Keeping rotary equipment up and running in oil and gas facilities is vital to maintaining process flow. The failure of a mission-critical or supporting compressor, fan, blower or pump necessary to offshore or onshore extraction, or midstream and downstream distribution, refining or storage, can interrupt production resulting in costly losses in product-stream revenue.

Oil and gas operations maintain varying levels of frequency-based preventative maintenance, based on manufacturer’s specifications. But due to the sometimes thousands of rotary equipment units to be inspected and serviced, many of these rotary machines are not precisely monitored enough to predict early-onset disruptions, which eventually result in machine and system failures.

Condition-based maintenance

A growing number of oil and gas facilities have moved away from frequency-based preventative maintenance, and are now adopting a more precise condition-based maintenance approach to improve the quality of monitoring and maintenance of their rotary equipment. These programs have proved essential in significantly reducing equipment failures and enhancing system reliability and uptime, while improving rotating equipment longevity, and reducing overall facility operational costs.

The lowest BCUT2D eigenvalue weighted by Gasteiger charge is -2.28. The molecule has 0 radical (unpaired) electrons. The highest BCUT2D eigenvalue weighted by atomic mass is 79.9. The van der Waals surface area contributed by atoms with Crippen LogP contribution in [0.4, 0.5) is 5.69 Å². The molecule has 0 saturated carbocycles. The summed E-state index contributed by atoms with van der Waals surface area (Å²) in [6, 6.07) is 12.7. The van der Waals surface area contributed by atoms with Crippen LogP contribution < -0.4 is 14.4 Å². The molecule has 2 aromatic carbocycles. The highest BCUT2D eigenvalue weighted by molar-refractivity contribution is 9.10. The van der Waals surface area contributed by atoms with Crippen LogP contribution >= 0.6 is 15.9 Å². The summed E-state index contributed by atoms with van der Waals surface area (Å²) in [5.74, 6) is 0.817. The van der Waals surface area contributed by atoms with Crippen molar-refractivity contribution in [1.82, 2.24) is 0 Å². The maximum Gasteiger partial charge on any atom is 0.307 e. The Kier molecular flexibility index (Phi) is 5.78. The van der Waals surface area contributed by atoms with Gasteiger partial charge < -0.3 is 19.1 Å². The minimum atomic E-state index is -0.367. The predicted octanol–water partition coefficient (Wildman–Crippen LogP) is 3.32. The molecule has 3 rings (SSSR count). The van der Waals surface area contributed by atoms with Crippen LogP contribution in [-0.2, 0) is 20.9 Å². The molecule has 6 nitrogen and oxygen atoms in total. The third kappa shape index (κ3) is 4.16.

Condition-based maintenance, with particular focus on oil and gas upstream, midstream and downstream facilities, is one aspect of John Crane’s Asset Management offering to improve reliability in maintenance processes, increase asset efficiency and process reliability. The John Crane program represents an excellent example of condition-based maintenance for closer examination.

“Condition-based maintenance can be separated into three basic functions,” said John Morrison, managing director of John Crane Asset Management Solutions. “One is the continuous monitoring of rotating equipment for pertinent data on system performance. Another is the analysis of the data to assess machine performance over time, specifically to identify trends toward potential faults.”